By Fr. Alexander Schmemann
Today's Orthodox young people do not have that immigrant mentality. Orthodoxy for them is not primarily the remembrance of childhood abroad. They will not keep Orthodoxy simply because it is "the faith of their fathers." Suppose we apply this principle to others: Then the Lutherans should keep the Lutheran faith, the Jews the Jewish faith, and finally, the son of an atheist should keep atheism because it was the "faith of his father." If this is the criterion, religion becomes a mere cultural continuity.
But our claim is that our Church is Orthodox, or more simply, the Church, and this is a frightening claim. It implies that it is the faith for all men, for all countries, for all cultures. And unless this implication is kept in mind and heart, our claim to be the true or Orthodox Church becomes hypocrisy, and it would be more honest to call ourselves a society for the perpetuation of the cultural values of a particular geographic region.
Our faith cannot be reduced to religious practices and customs alone. It claims the entire life of man. But the culture in which we live, the "American way of life," is something which already existed when we came here. Thus we find ourselves an Eastern Church with a total claim on our life, yet living within a Western society and a Western way of life.
The first problem can, then, be formulated very simply, although its solution is extremely difficult: How are we to combine these things? How can we live our Orthodox faith which claims the totality of our existence within a culture which also claims to shape our existence?
This is the antimony of our situation; this is where all our difficulties are rooted. Yet unless we understand it, we will always have wrong solutions. These wrong solutions--quite popular today--follow two basic patterns.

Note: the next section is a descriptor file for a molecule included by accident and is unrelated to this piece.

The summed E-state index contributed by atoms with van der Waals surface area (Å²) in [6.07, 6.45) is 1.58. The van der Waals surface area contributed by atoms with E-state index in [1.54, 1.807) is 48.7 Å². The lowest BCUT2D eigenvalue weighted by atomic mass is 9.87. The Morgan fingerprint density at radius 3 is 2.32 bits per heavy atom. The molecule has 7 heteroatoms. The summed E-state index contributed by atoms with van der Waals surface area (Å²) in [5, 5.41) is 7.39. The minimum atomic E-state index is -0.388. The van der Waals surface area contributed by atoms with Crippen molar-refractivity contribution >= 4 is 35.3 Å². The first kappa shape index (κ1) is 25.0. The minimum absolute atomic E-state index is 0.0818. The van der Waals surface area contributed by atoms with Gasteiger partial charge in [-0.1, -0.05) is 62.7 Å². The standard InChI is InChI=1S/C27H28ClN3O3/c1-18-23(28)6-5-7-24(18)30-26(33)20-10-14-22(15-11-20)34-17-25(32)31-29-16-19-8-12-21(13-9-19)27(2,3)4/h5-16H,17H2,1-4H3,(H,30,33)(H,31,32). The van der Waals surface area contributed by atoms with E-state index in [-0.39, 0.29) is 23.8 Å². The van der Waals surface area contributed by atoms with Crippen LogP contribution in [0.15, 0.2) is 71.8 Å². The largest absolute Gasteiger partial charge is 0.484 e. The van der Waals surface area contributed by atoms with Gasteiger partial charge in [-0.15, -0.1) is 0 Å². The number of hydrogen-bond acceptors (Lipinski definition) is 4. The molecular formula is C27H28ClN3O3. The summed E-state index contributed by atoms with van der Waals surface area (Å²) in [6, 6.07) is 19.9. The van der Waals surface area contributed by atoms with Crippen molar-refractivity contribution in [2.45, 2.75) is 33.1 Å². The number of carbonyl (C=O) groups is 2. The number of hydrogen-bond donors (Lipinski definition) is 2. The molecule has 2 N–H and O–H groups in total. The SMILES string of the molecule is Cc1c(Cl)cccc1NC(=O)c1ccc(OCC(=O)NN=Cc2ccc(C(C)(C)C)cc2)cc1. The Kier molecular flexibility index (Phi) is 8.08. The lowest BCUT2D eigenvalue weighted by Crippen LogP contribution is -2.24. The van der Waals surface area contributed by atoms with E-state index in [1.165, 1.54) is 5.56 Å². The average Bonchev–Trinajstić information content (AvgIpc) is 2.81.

I will call one pattern a "neurotic" Orthodoxy. It is the attitude of those who, whether they are native Orthodox or converts, decide they cannot be Orthodox unless they simply reject American culture, who build their spiritual home in some romantic and idealized Byzantium or Russia, and who constantly curse America and decadent Western society. To them, "Western" and "American" are synonymous with "evil" and "demonic." This extreme position gives a semblance of security. Ultimately, however, it is self-destructive. It is certainly not the attitude of Saint John, who, in the midst of a violent persecution, said so simply, "And this is the victory that has overcome the world--our faith" (1 John 5:4). And further, he said, "There is no fear in love, but perfect love casts out fear, because fear involves torment" (1 John 4:18). In the attitude of some, however, Orthodoxy is transformed into an apocalyptic fear which has always led to sectarianism, hatred, and spiritual death.
The other dangerous pattern is that of an almost pathological "Americanism." There are people who, when they hear in Church one word in Russian or Greek, react as if it were a betrayal of Christ. It is the opposite neurosis, the neurosis of those who want Orthodoxy to become American immediately.
In the first neurosis, Orthodoxy is reduced to a fanatical and negativistic sect; in the second one, "American" is falsified, for America is not at all a country which requires surrender, conformity, and the acceptance of the mainstream mentality as the "American way of life." What makes this country great and indeed unique is precisely the openness of its culture to change.
And who knows whether it may not be the real mission of Orthodoxy in America to change the American culture which has never really been challenged by a different set of values? No doubt Orthodoxy has an understanding of man, life, world, nature, etc., radically different from those prevailing in American culture, but this difference itself is a challenge for Orthodoxy rather than a justification for withdrawal, negativism, and fear. To avoid the two extremes, to be truly Orthodox yet fully American, seems to be the only real Orthodox tradition.
Source: From The Mission of Orthodoxy.